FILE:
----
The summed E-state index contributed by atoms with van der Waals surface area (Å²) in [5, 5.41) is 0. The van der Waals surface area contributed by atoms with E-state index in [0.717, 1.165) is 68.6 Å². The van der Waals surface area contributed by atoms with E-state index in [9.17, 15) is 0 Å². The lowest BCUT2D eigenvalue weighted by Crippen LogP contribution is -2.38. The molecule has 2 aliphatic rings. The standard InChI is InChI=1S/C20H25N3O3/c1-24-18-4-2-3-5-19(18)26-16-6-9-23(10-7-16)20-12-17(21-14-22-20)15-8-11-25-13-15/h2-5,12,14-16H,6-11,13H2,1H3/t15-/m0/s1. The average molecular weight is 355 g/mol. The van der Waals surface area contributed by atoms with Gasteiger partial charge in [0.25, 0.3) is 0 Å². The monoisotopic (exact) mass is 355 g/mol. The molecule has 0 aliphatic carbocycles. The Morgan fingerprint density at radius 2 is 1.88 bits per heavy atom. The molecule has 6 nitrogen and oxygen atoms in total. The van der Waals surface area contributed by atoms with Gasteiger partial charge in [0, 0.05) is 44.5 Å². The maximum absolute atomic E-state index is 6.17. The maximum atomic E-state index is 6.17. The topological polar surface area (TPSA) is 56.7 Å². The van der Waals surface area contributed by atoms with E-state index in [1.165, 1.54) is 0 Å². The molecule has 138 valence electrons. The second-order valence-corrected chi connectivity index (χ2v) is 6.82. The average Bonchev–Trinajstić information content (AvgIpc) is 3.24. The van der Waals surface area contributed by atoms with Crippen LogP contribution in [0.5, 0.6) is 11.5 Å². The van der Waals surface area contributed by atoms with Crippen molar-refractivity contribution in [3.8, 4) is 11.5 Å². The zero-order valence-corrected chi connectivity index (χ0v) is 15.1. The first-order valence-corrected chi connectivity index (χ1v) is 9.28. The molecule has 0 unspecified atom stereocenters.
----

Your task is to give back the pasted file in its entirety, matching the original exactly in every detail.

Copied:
The summed E-state index contributed by atoms with van der Waals surface area (Å²) in [5, 5.41) is 0. The van der Waals surface area contributed by atoms with E-state index in [0.717, 1.165) is 68.6 Å². The van der Waals surface area contributed by atoms with E-state index in [9.17, 15) is 0 Å². The lowest BCUT2D eigenvalue weighted by Crippen LogP contribution is -2.38. The molecule has 2 aliphatic rings. The standard InChI is InChI=1S/C20H25N3O3/c1-24-18-4-2-3-5-19(18)26-16-6-9-23(10-7-16)20-12-17(21-14-22-20)15-8-11-25-13-15/h2-5,12,14-16H,6-11,13H2,1H3/t15-/m0/s1. The average molecular weight is 355 g/mol. The van der Waals surface area contributed by atoms with Gasteiger partial charge in [0.25, 0.3) is 0 Å². The monoisotopic (exact) mass is 355 g/mol. The molecule has 0 aliphatic carbocycles. The Morgan fingerprint density at radius 2 is 1.88 bits per heavy atom. The molecule has 6 nitrogen and oxygen atoms in total. The van der Waals surface area contributed by atoms with Gasteiger partial charge in [0, 0.05) is 44.5 Å². The maximum absolute atomic E-state index is 6.17. The maximum atomic E-state index is 6.17. The topological polar surface area (TPSA) is 56.7 Å². The van der Waals surface area contributed by atoms with E-state index in [1.165, 1.54) is 0 Å². The molecule has 138 valence electrons. The second-order valence-corrected chi connectivity index (χ2v) is 6.82. The average Bonchev–Trinajstić information content (AvgIpc) is 3.24. The van der Waals surface area contributed by atoms with Crippen LogP contribution in [0.5, 0.6) is 11.5 Å². The van der Waals surface area contributed by atoms with Crippen molar-refractivity contribution in [3.8, 4) is 11.5 Å². The zero-order valence-corrected chi connectivity index (χ0v) is 15.1. The first-order valence-corrected chi connectivity index (χ1v) is 9.28. The molecule has 0 unspecified atom stereocenters.